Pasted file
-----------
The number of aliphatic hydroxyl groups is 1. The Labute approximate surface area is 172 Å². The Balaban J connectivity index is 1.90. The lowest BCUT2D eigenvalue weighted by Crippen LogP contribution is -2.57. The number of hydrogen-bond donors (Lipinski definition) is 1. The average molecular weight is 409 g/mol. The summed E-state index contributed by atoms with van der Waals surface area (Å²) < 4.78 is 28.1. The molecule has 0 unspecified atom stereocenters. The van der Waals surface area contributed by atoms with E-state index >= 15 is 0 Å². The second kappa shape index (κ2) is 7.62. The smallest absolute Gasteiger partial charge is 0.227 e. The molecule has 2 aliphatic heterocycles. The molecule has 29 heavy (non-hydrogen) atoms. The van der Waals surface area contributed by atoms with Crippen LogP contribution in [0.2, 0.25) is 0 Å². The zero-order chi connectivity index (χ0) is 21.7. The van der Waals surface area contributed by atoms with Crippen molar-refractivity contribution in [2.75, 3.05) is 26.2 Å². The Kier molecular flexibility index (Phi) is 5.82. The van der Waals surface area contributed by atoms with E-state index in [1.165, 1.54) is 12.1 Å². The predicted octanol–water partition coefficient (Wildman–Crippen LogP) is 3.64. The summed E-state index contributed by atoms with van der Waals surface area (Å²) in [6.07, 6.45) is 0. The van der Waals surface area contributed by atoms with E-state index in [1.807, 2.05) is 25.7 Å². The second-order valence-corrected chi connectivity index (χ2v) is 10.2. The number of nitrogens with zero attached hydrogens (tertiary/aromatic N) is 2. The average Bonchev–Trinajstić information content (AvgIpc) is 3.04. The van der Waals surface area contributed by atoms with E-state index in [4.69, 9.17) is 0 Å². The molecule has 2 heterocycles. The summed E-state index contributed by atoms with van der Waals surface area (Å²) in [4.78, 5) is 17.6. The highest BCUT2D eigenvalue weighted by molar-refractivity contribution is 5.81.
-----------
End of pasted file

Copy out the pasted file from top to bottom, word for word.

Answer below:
The number of aliphatic hydroxyl groups is 1. The Labute approximate surface area is 172 Å². The Balaban J connectivity index is 1.90. The lowest BCUT2D eigenvalue weighted by Crippen LogP contribution is -2.57. The number of hydrogen-bond donors (Lipinski definition) is 1. The average molecular weight is 409 g/mol. The summed E-state index contributed by atoms with van der Waals surface area (Å²) < 4.78 is 28.1. The molecule has 0 unspecified atom stereocenters. The van der Waals surface area contributed by atoms with E-state index >= 15 is 0 Å². The second kappa shape index (κ2) is 7.62. The smallest absolute Gasteiger partial charge is 0.227 e. The molecule has 2 aliphatic heterocycles. The molecule has 29 heavy (non-hydrogen) atoms. The van der Waals surface area contributed by atoms with Crippen LogP contribution in [0.2, 0.25) is 0 Å². The zero-order chi connectivity index (χ0) is 21.7. The van der Waals surface area contributed by atoms with Crippen molar-refractivity contribution in [2.75, 3.05) is 26.2 Å². The Kier molecular flexibility index (Phi) is 5.82. The van der Waals surface area contributed by atoms with E-state index in [1.165, 1.54) is 12.1 Å². The predicted octanol–water partition coefficient (Wildman–Crippen LogP) is 3.64. The summed E-state index contributed by atoms with van der Waals surface area (Å²) in [6.07, 6.45) is 0. The van der Waals surface area contributed by atoms with E-state index in [1.807, 2.05) is 25.7 Å². The second-order valence-corrected chi connectivity index (χ2v) is 10.2. The number of nitrogens with zero attached hydrogens (tertiary/aromatic N) is 2. The average Bonchev–Trinajstić information content (AvgIpc) is 3.04. The van der Waals surface area contributed by atoms with E-state index in [4.69, 9.17) is 0 Å². The molecule has 2 heterocycles. The summed E-state index contributed by atoms with van der Waals surface area (Å²) in [4.78, 5) is 17.6. The highest BCUT2D eigenvalue weighted by molar-refractivity contribution is 5.81.